The average initial Required Minimum Distribution (RMD) is about 4% and that’s equal to the average withdrawal for retirement income. So whether you are 60 and want to draw an income or 70 and required to take a distribution, the problem is the same.

4% interest on half of the portfolio produces $20K annually and that leaves you $20K short so where do you draw the balance? There are two choices, take dividends from the stock side or sell the principal of either stocks or bonds and that’s where the risk is.

Selling bonds exposes you to interest rate risk, which is the declining value of the underlying bond in a rising rate environment. Selling stocks may be beneficial at times but during corrections or bear markets, you compound losses by selling undervalued securities. Growth over time will be severely limited.

Dividends for the S&P 500 have averaged around 3% over time and that will still leave you a touch short of the withdrawal goal so at most times, selling principal on one side or the other may be necessary more often than not. It’s also worth noting that taking dividends for income and not re-investing them results in much less growth over time as well.

It’s not all bad news of course. There are plenty of stocks with stable performance that pay higher dividends than the average so it’s possible to exceed 4% withdrawal on the total portfolio without selling principal. But it takes a lot of work and specialized expertise. If you hire someone to do it the fees will take you under 4% so the result is the same.

Retirement planning is a tricky business as there are limitations to every strategy. I advocate using annuities in place of bonds for extended liquidity on the safe side of the portfolio without being exposed to interest rate risk. Anyone who knows me well realizes that I’ve run the numbers on either scenario over several different market periods. I tried about 50 different simulations just to write this post.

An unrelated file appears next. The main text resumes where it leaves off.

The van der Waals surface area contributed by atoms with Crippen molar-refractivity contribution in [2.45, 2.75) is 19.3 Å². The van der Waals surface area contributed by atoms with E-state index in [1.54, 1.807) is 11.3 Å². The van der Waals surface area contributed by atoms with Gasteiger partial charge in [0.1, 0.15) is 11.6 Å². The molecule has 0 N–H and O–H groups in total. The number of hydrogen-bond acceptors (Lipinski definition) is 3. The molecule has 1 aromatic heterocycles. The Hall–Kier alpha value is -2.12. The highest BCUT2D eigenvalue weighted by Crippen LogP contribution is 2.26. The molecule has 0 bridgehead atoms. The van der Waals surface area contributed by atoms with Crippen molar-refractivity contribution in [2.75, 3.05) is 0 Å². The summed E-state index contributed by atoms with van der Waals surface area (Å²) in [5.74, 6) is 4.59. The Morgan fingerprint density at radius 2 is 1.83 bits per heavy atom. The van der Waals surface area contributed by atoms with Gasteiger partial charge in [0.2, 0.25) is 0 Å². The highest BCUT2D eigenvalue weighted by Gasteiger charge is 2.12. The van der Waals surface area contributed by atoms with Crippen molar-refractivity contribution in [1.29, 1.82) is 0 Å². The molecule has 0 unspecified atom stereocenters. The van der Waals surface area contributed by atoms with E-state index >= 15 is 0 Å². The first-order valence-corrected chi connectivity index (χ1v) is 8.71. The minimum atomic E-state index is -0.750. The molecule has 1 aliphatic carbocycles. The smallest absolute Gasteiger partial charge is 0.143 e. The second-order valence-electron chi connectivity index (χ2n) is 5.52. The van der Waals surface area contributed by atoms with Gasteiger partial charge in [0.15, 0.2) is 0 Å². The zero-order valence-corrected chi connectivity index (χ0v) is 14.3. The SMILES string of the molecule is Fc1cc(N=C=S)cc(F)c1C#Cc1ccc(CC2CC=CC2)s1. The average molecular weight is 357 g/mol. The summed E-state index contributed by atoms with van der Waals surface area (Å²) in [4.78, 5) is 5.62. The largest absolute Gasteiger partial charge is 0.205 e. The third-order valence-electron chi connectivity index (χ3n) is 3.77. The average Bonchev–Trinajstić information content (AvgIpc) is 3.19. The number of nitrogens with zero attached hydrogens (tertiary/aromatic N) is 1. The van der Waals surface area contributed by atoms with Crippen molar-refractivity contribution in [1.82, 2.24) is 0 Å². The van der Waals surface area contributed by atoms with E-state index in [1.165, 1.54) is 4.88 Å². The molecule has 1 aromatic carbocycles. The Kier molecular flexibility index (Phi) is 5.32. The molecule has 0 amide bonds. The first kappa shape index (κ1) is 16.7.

The results show that in a favorable market period, the annuity has a minor advantage. This is because with consistent growth you can always sell securities at high values and won’t often find yourself handling a serious decline. In a poor market return period the annuity has a significant advantage because it allows for greater principal withdrawals when the market is down, giving the stock side of the portfolio a chance to recover in value.

So what’s the answer? Since it all depends on how markets and interest rates perform then we don’t exactly know. But if both are the same when rates are stable and markets perform well and one is clearly better when rates are low and markets perform poorly, the correct answer is diversification. No single product or asset class is appropriate for every situation. Diversify risk and opportunity in order to optimize protection and maximize growth in all scenarios.


Further readings

Are Fixed Indexed Annuities a Good Investment?

Fixed Indexed Annuity Taxes

Who Shouldn’t Buy a Fixed Indexed Annuity

Last Updated on May 10, 2024 by Bryan Anderson